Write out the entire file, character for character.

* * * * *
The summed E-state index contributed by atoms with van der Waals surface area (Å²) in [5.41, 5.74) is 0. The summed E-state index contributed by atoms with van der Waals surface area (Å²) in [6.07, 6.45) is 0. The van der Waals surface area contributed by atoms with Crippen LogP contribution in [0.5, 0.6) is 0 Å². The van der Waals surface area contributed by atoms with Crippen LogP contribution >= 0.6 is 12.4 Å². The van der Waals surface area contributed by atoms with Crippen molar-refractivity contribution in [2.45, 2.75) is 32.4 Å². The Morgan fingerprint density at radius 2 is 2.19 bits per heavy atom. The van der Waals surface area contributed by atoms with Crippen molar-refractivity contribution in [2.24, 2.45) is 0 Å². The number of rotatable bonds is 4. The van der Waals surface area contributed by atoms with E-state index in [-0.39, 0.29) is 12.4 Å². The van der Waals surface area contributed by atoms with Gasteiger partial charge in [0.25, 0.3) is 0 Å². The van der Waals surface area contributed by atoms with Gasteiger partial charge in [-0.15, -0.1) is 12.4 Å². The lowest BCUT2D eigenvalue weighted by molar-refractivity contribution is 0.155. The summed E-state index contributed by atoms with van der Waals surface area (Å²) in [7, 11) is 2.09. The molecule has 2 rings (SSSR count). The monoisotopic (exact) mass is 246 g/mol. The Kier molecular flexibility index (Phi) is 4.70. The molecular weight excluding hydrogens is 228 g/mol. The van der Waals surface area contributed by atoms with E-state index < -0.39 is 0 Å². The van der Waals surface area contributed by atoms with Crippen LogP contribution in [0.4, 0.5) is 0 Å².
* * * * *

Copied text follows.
The summed E-state index contributed by atoms with van der Waals surface area (Å²) in [5.41, 5.74) is 0. The summed E-state index contributed by atoms with van der Waals surface area (Å²) in [6.07, 6.45) is 0. The van der Waals surface area contributed by atoms with Crippen LogP contribution in [0.5, 0.6) is 0 Å². The van der Waals surface area contributed by atoms with Crippen LogP contribution >= 0.6 is 12.4 Å². The van der Waals surface area contributed by atoms with Crippen molar-refractivity contribution in [2.45, 2.75) is 32.4 Å². The Morgan fingerprint density at radius 2 is 2.19 bits per heavy atom. The van der Waals surface area contributed by atoms with Crippen molar-refractivity contribution in [2.24, 2.45) is 0 Å². The number of rotatable bonds is 4. The van der Waals surface area contributed by atoms with E-state index in [-0.39, 0.29) is 12.4 Å². The van der Waals surface area contributed by atoms with Gasteiger partial charge in [0.25, 0.3) is 0 Å². The van der Waals surface area contributed by atoms with Gasteiger partial charge in [-0.15, -0.1) is 12.4 Å². The lowest BCUT2D eigenvalue weighted by molar-refractivity contribution is 0.155. The summed E-state index contributed by atoms with van der Waals surface area (Å²) in [7, 11) is 2.09. The molecule has 2 rings (SSSR count). The monoisotopic (exact) mass is 246 g/mol. The Kier molecular flexibility index (Phi) is 4.70. The molecular weight excluding hydrogens is 228 g/mol. The van der Waals surface area contributed by atoms with E-state index < -0.39 is 0 Å². The van der Waals surface area contributed by atoms with Crippen LogP contribution in [0.4, 0.5) is 0 Å².